I am wondering if a word exists that means that something is capable of being walked on by humans under normal expected load. For example, a roof you know that is strong enough to support normal amount of men working on it with no concerns. Say the word is "pattible". You would use it as;

"The roof is pattible, go on up" "After the storm, I think the roof is inpattible, be careful" "The ice is only pattible between November and February" "Adding a column underneath really helped the pattibility of the bay window"

  • Comments are not for extended discussion; this conversation has been moved to chat.
    – tchrist
    May 10, 2020 at 16:51

11 Answers 11


I will go so far as to say there isn't such a word: I've searched OED for support and weight and not found any relevant definitions. English tends not to have single words for complex concepts.

However, one adjective which does fit is safe.

The roof is safe, go on up
After the storm, I think the roof is unsafe: be careful
The ice is only safe between November and February

  • Yes; subsenses of 'safe' include 'safe when used sensibly' ("Is this medicine safe?" / "Is that ladder safe?") and 'safe when used in the only logical way given any context' {"The winds were very strong last night. Is the roof safe?" ([not] going to collapse on us) // "The boys love climbing, and that disused factory is rather old. Is the roof safe?" ([not] going to collapse under the boys' weight)}. Not too hypernymic to qualify as an answer. But wouldn't work with OP's example 4. But then Spidermen are rare. May 9, 2020 at 11:56
  • 6
    Safe is good, but it works only by virtue of the context in which you've used it (as you imply, at least in part, in your observation re single words for complex concepts). Perhaps stable is a similar possibility. In any event, neither works as a stand-alone, but I agree that such a word most likely does not exist. May 9, 2020 at 17:27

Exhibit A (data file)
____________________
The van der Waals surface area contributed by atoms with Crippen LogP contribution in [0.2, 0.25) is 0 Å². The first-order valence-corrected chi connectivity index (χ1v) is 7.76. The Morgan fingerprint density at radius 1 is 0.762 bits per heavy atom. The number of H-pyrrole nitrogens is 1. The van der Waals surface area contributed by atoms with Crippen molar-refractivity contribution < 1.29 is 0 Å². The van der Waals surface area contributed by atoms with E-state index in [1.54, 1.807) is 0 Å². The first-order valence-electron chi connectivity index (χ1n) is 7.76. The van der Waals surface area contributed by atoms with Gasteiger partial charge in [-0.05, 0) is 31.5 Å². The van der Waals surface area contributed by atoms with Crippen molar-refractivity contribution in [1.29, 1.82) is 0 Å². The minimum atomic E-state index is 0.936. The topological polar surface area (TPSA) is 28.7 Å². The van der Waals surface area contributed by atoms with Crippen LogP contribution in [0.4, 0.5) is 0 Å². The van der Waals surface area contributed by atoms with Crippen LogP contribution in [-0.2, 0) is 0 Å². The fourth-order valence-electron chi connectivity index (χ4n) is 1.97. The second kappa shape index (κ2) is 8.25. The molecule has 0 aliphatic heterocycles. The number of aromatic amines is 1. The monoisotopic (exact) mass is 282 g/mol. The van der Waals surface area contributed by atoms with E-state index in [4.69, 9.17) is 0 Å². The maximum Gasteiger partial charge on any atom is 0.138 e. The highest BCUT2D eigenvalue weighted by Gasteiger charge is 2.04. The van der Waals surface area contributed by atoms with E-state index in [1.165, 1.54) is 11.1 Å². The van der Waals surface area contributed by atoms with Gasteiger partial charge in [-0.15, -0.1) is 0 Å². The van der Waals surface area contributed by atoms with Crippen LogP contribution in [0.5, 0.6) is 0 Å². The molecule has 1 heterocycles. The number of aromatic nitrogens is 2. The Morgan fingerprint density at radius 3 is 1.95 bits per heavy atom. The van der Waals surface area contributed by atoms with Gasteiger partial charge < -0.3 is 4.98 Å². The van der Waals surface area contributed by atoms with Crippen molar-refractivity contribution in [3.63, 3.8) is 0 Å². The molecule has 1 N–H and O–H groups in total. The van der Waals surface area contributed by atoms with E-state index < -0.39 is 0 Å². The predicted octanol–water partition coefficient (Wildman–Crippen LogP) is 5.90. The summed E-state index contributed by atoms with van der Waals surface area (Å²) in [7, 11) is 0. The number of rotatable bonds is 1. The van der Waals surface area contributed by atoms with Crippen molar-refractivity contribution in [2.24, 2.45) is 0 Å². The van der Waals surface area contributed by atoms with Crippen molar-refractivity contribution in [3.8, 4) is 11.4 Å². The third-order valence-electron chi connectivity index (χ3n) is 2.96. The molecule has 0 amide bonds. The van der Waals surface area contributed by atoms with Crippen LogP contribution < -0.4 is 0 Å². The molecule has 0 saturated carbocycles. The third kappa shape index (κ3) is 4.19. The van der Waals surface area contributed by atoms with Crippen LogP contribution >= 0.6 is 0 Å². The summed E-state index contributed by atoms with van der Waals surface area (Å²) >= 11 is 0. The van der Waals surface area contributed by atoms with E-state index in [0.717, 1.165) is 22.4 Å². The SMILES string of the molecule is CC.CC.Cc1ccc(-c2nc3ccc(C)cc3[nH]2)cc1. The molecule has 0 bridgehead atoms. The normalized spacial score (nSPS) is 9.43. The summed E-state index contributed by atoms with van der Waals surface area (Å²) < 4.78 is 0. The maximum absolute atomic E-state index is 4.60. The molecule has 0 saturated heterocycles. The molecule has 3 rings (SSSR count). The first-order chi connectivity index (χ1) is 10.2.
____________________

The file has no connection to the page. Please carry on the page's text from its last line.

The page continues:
• Yes to context. Ice can be safe in a skating pond (safe to walk on), or safe in a fishing lake (supports ice-houses). But asking whether river ice is safe wouldn't be as clear. Safe for what? Do you think it hurts the bridge, or causes flooding? Or that cliff divers will be injured? May 10, 2020 at 3:26
  • Context definitely does matter, the problem is there's no word in English that has only this specific meaning. All the possibilities depend on context. It's probably more often encountered in the negative though. The assumption is that it's safe unless you say otherwise. Signs that say things like "unsafe bridge" or "unsafe ice" are common.
    – barbecue
    May 10, 2020 at 5:56

A crowdsourced dictionary I've been able to find has "walkable" which sounds a little odd to me (would be perfectly correct if it were German, "begehbar" which is almost a technical term) https://www.dict.cc/englisch-deutsch/walkable.html

Otherwise, how about "safe to stand/walk on [for a single person, for a working team, etc]". Not a single word though.

  • 5
    Sounds fine to me. If somebody said "The roof is walkable" or "The ice is only walkable between November and February", I'd know exactly what they meant and I wouldn't find it strange at all. May 9, 2020 at 20:48
  • 2
    In German, I would use "tragfähig", which is bearing-able, sound, able to take a load
    – mafu
    May 10, 2020 at 0:05
  • 3
    While I don't think "walkable" is typically used in such a manner, if someone said that, I would certainly understand what they meant, and I don't think the sentence would sound odd.
    – Herohtar